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Hip and historic North Park

Posted: September 26th, 2014 | Feature, News, North Park, Top Story | 1 Comment

Morgan M. Hurley | Contributing Editor

A dozen decades shown through rare, vintage photographs

Over 100 years before North Park became the metropolis filled with hipsters, art, craft beer, throwback video games, coffee houses, clubs and restaurants that it is today, it was nothing more than dirt and trees as far as the eye could see.

Thanks to a dozen or more locals — some who have lived in North Park their entire lives — a pictorial history of North Park, with over 200 rare and vintage photographs tracing all the way back to those days of dirt, has just been released.

The President's Conference Council (PCC) Streetcar 525 on the number 2 line (same as the MTS Bus route today) makes its way north across Switzer Canyon in the 1940s. (Courtesy San Diego Electric Railway Association)

The President’s Conference Council (PCC) Streetcar 525 on the number 2 line (same as the MTS Bus route today) makes its way north across Switzer Canyon in the 1940s.
(Courtesy San Diego Electric Railway Association)

“San Diego’s North Park,” part of Arcadia Publishing Company’s “Images of America” series, is a 127-page softcover book that tells the story of one of San Diego’s oldest and most beloved neighborhoods, mostly through rare and vintage photographs.

The North Park Historical Society (NPHS), a 501(c)3 made up of over 50 members and led by a dedicated, 12-person all-volunteer board, steered the project under the guidance of the publisher.

This new offering is not to be confused with longtime local historian and San Diego State professor Don Covington’s larger, ring-bound “North Park: A San Diego Urban Village.” That book was first published in 2007, four years after its author’s untimely death. While Covington’s book only covered the first 50 years and relied on a great deal of text across its 250 pages to tell the intricate stories of the neighborhood, “San Diego’s North Park” covers the entirety of North Park’s history in half the pages and does so mostly through photographs.

Although NPHS wasn’t established until 2008, many of its members had assisted Covington and worked to bring the first book to fruition after his death. At that time, they were known as the North Park Community Association’s Historical Committee.

“They are the people whose shoulders we are standing on,” said Katherine Hon, board secretary of NPHS.

The group almost disbanded after Covington and several other members died in close succession, but they became “reinvigorated” Hon said, and saw the project through.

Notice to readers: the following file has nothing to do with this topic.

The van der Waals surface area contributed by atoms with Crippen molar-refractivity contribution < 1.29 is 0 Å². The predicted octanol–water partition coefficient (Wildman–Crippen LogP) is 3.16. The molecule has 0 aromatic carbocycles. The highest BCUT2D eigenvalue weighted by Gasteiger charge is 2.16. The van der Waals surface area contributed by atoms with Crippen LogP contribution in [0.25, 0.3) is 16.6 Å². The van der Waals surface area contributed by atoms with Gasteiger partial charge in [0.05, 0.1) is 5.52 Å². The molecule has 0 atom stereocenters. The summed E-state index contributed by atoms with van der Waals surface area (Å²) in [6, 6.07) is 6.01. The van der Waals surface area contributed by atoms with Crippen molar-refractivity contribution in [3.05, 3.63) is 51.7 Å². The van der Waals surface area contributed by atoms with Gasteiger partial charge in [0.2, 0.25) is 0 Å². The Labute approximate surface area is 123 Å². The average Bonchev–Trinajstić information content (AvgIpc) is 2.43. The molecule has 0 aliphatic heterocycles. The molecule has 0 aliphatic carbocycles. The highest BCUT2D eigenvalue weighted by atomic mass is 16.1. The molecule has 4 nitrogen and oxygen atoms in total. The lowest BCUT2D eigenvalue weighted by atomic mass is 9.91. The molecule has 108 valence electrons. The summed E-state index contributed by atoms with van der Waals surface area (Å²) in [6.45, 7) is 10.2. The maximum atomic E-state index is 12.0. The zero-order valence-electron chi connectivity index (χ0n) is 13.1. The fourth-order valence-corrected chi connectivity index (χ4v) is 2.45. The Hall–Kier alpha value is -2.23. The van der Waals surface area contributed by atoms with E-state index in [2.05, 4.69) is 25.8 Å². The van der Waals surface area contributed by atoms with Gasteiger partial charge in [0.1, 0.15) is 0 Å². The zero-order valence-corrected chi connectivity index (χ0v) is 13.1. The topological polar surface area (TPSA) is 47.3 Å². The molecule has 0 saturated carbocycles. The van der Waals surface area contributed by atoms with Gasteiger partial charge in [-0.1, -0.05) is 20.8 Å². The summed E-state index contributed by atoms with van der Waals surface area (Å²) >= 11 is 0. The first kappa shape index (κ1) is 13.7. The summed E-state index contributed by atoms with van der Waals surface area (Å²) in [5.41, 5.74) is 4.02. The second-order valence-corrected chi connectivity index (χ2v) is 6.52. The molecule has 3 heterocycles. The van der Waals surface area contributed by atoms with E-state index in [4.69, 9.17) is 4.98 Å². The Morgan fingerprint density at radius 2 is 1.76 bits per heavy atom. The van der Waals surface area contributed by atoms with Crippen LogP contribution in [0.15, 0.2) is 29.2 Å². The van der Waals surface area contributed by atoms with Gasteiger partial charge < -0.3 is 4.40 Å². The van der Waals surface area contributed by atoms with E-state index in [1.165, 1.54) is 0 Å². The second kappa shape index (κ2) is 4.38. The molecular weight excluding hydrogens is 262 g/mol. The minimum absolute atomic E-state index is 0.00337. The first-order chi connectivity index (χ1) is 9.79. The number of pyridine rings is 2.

Hon and her husband Stephen, president of the NPHS, joined the NPCA’s committee right around that time as part of the original project. She said Arcadia had first approached the Historical Committee back in 2007, just before they published Covington’s book, but that project was “special” to them and they weren’t willing to adapt his book to the limitations of Arcadia’s template and format.

Arcadia acquiesced, but didn’t go away for long. Hon said the popularity of Covington’s book had people ask, “When are you going to tell the rest of the story?” So when Arcadia came calling again five years later, they brokered a deal.

(l to r, front row) Katherine Hon, Randy Sappenfield, Stephen Hon and Hilda Yoder; (back row) Valerie Hayken, Ed Orozco, Jody Surowiec. (Courtesy Valerie Hayken)

(l to r, front row) Katherine Hon, Randy Sappenfield, Stephen Hon and Hilda Yoder; (back row) Valerie Hayken, Ed Orozco, Jody Surowiec. (Courtesy Valerie Hayken)

“The timing was right,” Hon said. “We wanted to tell the whole story and bring it up to current times. Arcadia really wanted to have the North Park story out there because they can see it is a community of great interest to people.”

Arcadia’s format would allow them to do just that, and the rigid template, a hindrance before, was now an advantage. They no longer had to be concerned about design and structure.

“To know they were a very experienced publisher that focused on niche community histories, allowed [us] to just pull the material together, the photos and the text, and [Arcadia] did the production,” Hon said.

The changes in responsibility for publishing, reprinting and distribution were also appealing to the group, Hon said, adding that NPHS can now only sell to individuals.

Acadia Publishing Company’s “Images of America” series consists of thousands of other vintage books about local communities all across the United States. A number of other San Diego neighborhoods are included, such as Pacific Beach, La Mesa, Ocean Beach and soon Mission Hills.

The book will be distributed through various local retailers, such as Pigment in North Park, North Park Hardware, The Grove in South Park, the San Diego History Center in Balboa Park, Barnes and Noble, and organizations like Save Our Heritage Organisation’s shop at the Whaley House in Old Town.

North Park’s story began in the 1870s, but it really began to take shape in 1910 when a large segment of it was leveled and divided into parcels for both commercial and residential development by John Hartley, whose late father James had purchased the land in 1893 intending it to be a citrus grove.

In the years since, North Park — named by the elder Hartley after a development due south then known as “City Park” — has seen it all.

The thriving urban existence of the 1920s and 1930s soon saw the area grow into a commercial centerpiece after WWII, with Woolworth, J. C. Penney and dozens of specialty and discount stores lining University Avenue. The Toyland Parade brought 300,000 viewers along that same avenue year after year. Nearby El Cajon Boulevard became the region’s “hot rod cruising strip,” due to its wide lanes, its long, straight stretch of roadway and its drive-in restaurants. President John F. Kennedy even motored down “The Boulevard,” just months before his death in 1963.